The original tale went like this: in 2017, an attractive woman, Kate McClure, ran out of gas getting off the highway, and a homeless US Marine veteran, 34-year-old Johnny Bobbitt Jr., approached her car and offered her his last $20 so that she could get home.
McClure, 28, and her boyfriend Mark D'Amico, 39, then set up a GoFundMe page to help lift Bobbitt out of homelessness. "Johnny did not ask me for a dollar, and I couldn't repay him at that moment because I didn't have any cash, but I have been stopping by his spot for the past few weeks," McClure wrote on the page in November of last year.
"I pulled over to the side of the road as far as I could, and I was going to get out and walk to the nearest gas station because it was not that far away, and that's when I met Johnny," McClure told "Good Morning America" in November 2017.
"He walked up and he said, 'Get back in the car. Lock the doors. I'll be back.' I was just like, 'OK,'" she said, adding that Bobbitt came back with $20 he had made from panhandling.
"I just got her gas to help her get back on her way. I didn't think anything about it. I wasn't expecting anything in return," Bobbit told the show. "That's how I got the money to start with — from other people. [I had to] return the favor. I can't constantly take and not give back."
The GoFundMe was then set up, fittingly named "Paying it Forward."
The page's feel-good story went quickly viral, eventually drawing donations from more than 14,000 people and raising more than $400,000.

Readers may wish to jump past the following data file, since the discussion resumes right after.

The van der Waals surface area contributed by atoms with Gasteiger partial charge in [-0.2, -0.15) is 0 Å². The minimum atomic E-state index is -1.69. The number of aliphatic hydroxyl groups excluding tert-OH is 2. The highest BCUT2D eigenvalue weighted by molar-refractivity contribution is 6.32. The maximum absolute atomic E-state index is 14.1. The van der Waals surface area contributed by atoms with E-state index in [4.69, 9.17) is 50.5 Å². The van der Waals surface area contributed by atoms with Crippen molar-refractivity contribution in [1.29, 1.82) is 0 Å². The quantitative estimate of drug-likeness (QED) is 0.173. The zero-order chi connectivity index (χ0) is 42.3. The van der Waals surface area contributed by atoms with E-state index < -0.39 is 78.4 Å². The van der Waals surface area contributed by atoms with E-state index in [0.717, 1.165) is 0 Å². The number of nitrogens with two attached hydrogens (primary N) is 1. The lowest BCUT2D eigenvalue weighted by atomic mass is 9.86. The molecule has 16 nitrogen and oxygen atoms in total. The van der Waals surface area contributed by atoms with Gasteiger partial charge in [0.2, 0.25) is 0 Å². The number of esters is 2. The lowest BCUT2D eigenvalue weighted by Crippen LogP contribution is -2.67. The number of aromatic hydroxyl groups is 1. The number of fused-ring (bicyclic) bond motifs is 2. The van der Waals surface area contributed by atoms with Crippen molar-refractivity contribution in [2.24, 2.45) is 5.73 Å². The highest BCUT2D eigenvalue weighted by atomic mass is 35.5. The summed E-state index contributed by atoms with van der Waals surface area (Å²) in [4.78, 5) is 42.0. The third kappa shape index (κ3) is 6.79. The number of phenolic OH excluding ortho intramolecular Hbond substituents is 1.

"He will never have to worry about a roof over his head again!!" the couple wrote, thanking people who supported their cause.
But in August, it was revealed that their cause wasn't really to help Bobbitt, at least according to the veteran, who sued the couple for withholding cash from the fundraiser from him. His lawyers say he was only give $75,000, and the rest was spent by McClure and D'Amico on a BMW and luxurious vacations.
The couple denied the accusation, saying that they did not give Bobbitt all the money because they feared he would turn back to drugs and spend it all.
In September, GoFundMe vowed to give Bobbitt the rest of the money that was donated to him, and it isn't clear whether that has happened or not. In any case, Bobbitt may have a hard time spending it, because as of November 15, he sits in jail with conspiracy and theft by deception charges against him.
That's because prosecutors accuse Bobbitt of having participated in the scheme with the couple from day one.
"D'Amico, McClure and Bobbitt conspired to pass off a fake, feel-good story that would compel donors to contribute to their cause," Burlington County Prosecutor Scott Coffina said at a press conference announcing the criminal charges against the trio.
"The paying it forward story that drove this fundraiser might seem too good to be true. Unfortunately, it was. The entire campaign was predicated on a lie," the prosecutor said, adding that less than an hour after posting the GoFundMe page, McClure texted a friend that the story was fake.
"The gas part is completely made up, but the guy isn't. I had to make something up to make people feel bad, so shush about the made up stuff," she reportedly wrote.
GoFundMe promised Coffina it would give a full refund to all of the people who donated to the campaign for Bobbitt.